Google and Samsung are teaming up to take on Apple’s iMessage with a new messaging protocol
Now, we just need to see if Google and Samsung can actually work together.
In a Wednesday blog post, Google and Samsung announced plans to create an enhanced smartphone messaging experience. In doing so, the companies hope to accelerate the industry initiative toward global Rich Communication Services (RCS). They’d clearly like to stick a fork in Apple’s iMessage service in the process.
Both companies hope that by collaborating, they can eliminate the “fragmented” experience currently employed between Android Messages and Samsung Messages.
RCS is a communication protocol between mobile-telephone carriers and between phone and carrier, that’s aimed at replacing SMS messages with a text-message system that is richer, provides phonebook polling (for service discovery), and transmit in-call multimedia. The initial specifications were first announced in 2016.
Google product management director Sanaz Ahari explains:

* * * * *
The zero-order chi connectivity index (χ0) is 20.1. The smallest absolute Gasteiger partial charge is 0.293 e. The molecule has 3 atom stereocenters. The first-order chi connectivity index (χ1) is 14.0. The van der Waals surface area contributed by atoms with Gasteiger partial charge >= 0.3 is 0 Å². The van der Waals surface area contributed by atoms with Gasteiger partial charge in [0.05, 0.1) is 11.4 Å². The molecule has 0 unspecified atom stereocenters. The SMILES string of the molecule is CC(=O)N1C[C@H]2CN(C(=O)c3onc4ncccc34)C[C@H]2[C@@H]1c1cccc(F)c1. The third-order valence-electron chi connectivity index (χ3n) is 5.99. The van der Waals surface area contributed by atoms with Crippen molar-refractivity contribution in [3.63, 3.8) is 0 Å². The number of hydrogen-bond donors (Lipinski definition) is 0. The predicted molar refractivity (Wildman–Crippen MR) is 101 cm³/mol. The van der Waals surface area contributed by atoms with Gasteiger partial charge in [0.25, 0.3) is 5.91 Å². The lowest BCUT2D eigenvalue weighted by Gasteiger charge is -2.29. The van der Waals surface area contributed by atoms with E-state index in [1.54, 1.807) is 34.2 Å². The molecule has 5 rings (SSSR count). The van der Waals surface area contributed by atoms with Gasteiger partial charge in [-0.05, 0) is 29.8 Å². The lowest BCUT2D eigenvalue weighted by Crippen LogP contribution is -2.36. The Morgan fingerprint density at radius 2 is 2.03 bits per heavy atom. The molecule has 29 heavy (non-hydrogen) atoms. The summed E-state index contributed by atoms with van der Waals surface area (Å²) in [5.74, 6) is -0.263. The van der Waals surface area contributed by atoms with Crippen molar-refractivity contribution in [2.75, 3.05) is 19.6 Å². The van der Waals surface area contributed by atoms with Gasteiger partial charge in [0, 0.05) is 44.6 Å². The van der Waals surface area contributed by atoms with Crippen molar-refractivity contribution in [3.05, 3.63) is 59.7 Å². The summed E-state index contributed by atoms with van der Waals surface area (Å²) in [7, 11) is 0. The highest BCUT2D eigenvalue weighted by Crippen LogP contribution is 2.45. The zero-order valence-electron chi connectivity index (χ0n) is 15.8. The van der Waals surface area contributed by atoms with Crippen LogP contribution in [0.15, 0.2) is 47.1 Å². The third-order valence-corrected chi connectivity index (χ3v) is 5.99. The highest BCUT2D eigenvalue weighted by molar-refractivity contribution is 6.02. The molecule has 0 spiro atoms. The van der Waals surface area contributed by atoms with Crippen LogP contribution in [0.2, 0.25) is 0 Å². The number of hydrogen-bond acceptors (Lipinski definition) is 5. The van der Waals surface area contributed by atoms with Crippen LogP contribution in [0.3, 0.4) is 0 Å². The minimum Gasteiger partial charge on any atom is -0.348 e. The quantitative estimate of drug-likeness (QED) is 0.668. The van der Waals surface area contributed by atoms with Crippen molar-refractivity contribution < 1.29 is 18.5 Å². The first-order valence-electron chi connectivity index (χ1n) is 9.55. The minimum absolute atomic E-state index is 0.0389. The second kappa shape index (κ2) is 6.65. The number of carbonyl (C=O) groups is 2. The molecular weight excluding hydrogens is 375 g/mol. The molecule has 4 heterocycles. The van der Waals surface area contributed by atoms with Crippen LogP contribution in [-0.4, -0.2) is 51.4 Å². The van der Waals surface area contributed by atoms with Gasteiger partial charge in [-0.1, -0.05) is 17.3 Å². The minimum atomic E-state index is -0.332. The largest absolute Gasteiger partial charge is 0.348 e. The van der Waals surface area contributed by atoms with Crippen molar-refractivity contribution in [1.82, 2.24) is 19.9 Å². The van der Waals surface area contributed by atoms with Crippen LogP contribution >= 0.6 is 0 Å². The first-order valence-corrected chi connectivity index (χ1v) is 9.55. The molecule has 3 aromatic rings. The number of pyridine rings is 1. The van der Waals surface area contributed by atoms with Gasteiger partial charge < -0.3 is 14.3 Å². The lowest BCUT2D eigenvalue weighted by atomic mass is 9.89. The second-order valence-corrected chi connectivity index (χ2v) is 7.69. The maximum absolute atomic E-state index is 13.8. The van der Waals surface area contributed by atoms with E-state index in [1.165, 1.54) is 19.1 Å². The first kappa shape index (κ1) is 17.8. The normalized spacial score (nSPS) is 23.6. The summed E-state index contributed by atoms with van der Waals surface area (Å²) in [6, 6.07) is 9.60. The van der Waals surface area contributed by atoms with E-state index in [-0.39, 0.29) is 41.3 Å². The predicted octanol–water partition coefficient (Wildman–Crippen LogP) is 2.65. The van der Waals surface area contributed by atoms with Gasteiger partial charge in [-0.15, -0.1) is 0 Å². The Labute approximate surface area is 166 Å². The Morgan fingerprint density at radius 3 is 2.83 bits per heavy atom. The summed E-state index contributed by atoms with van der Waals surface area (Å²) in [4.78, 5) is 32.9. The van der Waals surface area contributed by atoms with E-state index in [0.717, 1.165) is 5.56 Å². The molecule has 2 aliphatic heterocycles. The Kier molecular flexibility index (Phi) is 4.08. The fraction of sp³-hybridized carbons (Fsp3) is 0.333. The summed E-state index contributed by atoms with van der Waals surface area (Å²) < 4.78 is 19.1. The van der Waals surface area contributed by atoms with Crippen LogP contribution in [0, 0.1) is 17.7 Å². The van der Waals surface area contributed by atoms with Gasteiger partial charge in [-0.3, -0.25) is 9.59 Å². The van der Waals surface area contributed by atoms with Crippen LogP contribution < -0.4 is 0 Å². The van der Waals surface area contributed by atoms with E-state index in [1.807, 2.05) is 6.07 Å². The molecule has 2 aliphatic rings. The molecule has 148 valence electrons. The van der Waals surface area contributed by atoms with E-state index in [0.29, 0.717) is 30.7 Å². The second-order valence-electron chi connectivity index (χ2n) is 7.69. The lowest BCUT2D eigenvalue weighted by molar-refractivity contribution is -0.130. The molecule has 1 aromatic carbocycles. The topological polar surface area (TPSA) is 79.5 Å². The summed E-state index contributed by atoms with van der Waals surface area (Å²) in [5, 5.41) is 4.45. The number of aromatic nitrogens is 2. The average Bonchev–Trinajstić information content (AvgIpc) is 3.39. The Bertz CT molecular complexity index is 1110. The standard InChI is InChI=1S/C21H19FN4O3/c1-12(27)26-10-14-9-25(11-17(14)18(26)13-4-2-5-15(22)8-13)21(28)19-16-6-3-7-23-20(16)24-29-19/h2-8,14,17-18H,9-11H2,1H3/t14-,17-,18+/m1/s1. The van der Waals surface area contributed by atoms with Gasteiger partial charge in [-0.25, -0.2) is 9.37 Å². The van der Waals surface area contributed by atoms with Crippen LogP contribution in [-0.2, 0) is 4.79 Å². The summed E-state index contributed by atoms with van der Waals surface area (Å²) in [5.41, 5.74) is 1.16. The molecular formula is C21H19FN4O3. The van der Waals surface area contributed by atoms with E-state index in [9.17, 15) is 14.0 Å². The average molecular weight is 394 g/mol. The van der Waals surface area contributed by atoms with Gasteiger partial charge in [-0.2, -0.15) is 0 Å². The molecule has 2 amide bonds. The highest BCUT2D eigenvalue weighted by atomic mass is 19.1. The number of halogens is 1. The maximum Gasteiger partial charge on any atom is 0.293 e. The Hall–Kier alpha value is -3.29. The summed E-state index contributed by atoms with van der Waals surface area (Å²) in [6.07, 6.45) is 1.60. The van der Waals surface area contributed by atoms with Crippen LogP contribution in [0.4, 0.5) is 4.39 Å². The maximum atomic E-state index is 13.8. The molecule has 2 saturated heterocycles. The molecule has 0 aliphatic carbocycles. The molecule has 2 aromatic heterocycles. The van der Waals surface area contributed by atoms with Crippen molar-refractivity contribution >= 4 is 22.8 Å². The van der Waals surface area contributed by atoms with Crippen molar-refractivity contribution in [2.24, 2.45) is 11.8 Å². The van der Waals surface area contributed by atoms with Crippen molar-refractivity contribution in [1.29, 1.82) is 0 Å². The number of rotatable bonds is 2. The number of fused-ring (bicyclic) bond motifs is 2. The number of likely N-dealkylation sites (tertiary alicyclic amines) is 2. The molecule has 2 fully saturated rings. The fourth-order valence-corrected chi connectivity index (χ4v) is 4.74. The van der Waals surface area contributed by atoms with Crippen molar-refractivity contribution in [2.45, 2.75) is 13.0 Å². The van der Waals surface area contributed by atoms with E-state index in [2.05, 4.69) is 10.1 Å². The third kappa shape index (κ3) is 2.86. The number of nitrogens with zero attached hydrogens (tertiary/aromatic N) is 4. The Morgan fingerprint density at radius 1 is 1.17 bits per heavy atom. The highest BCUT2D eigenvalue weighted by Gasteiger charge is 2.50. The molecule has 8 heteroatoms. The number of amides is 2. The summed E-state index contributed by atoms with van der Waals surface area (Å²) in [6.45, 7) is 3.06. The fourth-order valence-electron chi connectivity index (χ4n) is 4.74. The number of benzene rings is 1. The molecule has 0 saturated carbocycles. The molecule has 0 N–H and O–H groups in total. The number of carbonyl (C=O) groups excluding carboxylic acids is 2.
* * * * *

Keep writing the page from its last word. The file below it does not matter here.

This collaboration will ensure that Android Messages and Samsung Messages will work seamlessly together and with RCS messaging, enabling features like the ability to chat over Wi-Fi, create rich group chats, see typing indicators and read receipts, and share high-resolution photos and videos across platforms.
Patrick Chomet, EVP and Head of Product & Services Innovation Team, Mobile Communications Business at Samsung Electronics concurs, noting:
By furthering our robust partnership with Google, we will bring a richer messaging experience to our customers, letting them seamlessly chat with their friends and family across messaging platforms. This collaboration will help further the industry’s momentum toward advanced messaging and global RCS coverage.”
While much of what this new service would offer is similar to iMessage, there are some differences. One glaring difference would be in how encryption works. With iMessage, everything is encrypted, but as we reported in April, there could be issues with this on the Google/Samsung side.
Previously, Google wanted this new protocol to work with Google Assistant, which would require no encryption. Then there are the issues with encryption in relation to mobile providers, law enforcement, and agreements that had previously been implemented regarding transparency.
For Samsung device owners, this sounds like a great idea, although it might be easier said than done. Neither company has said when it plans to finalize its so-called enhanced smartphone messaging experience. Besides, whether Samsung and Google can work together on something like this remains to be seen.
Do you think Samsung and Google can work together on a combined messaging system? Let us know below.
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